decided to shut it down for the half.

What? The Hokies were at midfield and still had one timeout left. Why not try
a Hail Mary? Why not try a 15 yard route that would give Jud Dunlevy a shot at a
long field goal?

In my opinion, Frank Beamer was frustrated at that point. A very promising
drive had gone backwards in the blink of an eye. He had another new center (Beau
Warren) in the game and the protections needed some adjustments. A new, very
inexperienced center is a big deal for an offense that is constantly teetering
on the edge.

Was he too conservative? Was he making decisions based on fear? Perhaps, but
to me, it was the first clear sign that Frank Beamer does not have confidence in
his offensive operation. He knows better than anyone that this offense has
little room for error. Even after breaking off a big run just four plays
earlier, he was not confident that the offense, at that time, in
that situation,
had a good chance of being successful.

To me, that decision before halftime spoke volumes.

Two More Chances to Seal the Deal

Fast forward to the beginning of the 4th quarter. With a 10-0 lead, everyone
in maroon and orange was feeling pretty good about things, but we all had the
same thought in our minds — get it in the end zone one more time and this one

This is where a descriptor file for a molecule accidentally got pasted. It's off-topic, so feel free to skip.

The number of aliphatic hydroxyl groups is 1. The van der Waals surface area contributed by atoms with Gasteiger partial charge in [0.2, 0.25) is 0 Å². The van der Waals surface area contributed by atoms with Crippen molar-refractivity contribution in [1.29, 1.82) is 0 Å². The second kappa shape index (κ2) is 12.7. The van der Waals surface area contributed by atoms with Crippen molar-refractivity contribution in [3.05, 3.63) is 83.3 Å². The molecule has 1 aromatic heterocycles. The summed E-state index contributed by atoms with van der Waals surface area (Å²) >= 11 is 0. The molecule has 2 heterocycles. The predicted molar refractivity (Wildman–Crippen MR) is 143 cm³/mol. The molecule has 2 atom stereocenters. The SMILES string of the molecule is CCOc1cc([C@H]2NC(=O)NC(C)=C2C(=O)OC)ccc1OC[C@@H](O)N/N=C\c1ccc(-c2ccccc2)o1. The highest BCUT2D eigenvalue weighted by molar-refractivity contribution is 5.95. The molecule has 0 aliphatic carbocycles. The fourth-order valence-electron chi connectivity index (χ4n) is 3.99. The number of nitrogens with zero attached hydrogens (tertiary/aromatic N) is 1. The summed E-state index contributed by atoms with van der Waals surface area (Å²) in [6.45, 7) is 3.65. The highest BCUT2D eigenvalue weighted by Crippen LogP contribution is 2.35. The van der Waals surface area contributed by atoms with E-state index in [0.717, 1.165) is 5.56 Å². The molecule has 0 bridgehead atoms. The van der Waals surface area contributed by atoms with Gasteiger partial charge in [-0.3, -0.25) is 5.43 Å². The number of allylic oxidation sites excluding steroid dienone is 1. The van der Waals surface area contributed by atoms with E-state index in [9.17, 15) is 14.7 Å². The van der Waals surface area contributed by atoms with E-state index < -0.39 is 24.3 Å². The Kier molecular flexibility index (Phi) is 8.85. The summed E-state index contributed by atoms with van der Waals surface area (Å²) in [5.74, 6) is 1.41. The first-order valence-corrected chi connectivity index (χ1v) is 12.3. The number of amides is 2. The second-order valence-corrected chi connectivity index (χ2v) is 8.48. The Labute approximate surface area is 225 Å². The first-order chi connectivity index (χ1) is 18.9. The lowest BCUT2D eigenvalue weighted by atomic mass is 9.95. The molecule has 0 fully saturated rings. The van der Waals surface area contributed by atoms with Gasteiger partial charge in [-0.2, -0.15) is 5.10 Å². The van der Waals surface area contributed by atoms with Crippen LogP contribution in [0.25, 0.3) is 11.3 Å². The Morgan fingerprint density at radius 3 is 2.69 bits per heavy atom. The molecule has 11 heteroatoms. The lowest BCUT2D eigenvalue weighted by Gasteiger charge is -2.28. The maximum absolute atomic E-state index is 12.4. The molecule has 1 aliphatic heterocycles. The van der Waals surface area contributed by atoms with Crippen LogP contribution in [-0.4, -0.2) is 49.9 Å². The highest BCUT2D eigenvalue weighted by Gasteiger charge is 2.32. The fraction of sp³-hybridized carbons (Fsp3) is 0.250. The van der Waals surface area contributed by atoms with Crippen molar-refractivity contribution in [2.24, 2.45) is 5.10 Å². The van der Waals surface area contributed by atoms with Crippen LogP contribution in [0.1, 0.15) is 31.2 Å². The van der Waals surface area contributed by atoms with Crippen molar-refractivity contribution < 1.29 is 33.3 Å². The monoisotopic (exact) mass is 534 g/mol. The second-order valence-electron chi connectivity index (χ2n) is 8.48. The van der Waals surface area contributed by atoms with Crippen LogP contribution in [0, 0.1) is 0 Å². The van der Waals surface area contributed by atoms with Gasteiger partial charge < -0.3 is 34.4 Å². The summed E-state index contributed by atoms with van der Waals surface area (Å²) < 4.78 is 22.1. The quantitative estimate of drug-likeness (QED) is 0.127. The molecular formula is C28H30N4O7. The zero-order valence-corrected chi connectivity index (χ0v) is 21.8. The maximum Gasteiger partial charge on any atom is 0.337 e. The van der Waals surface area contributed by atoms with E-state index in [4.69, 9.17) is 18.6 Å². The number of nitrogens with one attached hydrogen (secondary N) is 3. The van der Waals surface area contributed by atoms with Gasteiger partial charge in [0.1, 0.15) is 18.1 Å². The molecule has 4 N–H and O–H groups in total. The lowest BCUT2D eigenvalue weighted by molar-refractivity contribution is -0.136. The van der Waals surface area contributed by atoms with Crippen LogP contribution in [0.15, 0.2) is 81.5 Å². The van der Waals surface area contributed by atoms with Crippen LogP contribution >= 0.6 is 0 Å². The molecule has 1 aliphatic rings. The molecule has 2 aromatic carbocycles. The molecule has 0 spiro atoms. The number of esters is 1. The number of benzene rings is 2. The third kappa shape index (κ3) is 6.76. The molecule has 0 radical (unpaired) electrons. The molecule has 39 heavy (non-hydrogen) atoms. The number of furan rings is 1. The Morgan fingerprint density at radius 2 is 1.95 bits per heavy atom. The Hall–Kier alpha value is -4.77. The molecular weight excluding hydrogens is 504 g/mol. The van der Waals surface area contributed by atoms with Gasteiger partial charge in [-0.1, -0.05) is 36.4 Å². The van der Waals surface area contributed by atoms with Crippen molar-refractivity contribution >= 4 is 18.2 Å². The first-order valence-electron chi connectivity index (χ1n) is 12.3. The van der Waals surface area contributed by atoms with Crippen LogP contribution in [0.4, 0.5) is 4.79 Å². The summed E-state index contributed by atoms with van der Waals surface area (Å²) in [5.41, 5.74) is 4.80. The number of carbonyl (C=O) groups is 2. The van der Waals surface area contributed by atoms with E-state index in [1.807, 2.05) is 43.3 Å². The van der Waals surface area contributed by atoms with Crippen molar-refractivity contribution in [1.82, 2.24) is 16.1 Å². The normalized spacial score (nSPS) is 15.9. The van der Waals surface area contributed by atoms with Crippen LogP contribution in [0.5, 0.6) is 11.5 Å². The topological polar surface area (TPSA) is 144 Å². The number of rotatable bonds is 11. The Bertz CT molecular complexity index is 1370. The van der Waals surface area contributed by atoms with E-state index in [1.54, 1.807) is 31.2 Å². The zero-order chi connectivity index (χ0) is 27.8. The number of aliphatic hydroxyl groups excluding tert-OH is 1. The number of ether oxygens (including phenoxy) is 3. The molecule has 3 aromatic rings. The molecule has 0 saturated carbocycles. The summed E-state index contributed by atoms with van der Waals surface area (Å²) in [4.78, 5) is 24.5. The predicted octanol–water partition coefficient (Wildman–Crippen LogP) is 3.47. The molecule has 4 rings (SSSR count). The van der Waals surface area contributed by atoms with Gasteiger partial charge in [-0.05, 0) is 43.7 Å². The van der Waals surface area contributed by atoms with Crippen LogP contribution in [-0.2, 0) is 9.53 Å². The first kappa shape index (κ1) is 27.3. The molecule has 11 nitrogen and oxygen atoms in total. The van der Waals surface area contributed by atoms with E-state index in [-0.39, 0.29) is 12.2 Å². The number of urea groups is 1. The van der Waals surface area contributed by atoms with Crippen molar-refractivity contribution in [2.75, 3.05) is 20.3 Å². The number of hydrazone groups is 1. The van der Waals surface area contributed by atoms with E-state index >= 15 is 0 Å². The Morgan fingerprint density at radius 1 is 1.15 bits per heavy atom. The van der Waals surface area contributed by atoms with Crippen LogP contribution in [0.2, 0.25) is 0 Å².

is over.

With 10:48 left in the game, the offense started a very promising drive from
the Tech 22 yard line. The running game was reminiscent of years past with the
offensive line firing off the ball and Branden Ore hitting holes and breaking
tackles. Greg Boone made a big catch, and Ore broke off another couple of nice
runs. The offense was running the clock and resetting the chains.

At around the 7:30 mark, Ore made a nice cutback run on first down for a six
yard gain. Evidently, he was dinged up on the play, but he went to the sideline
late. Remember when I said that this operation has very little margin for error?
Kenny Lewis subbed for Ore, but it’s easy to see that the offense was out of
synch. The huddle broke late, Lewis had to get the protection call a second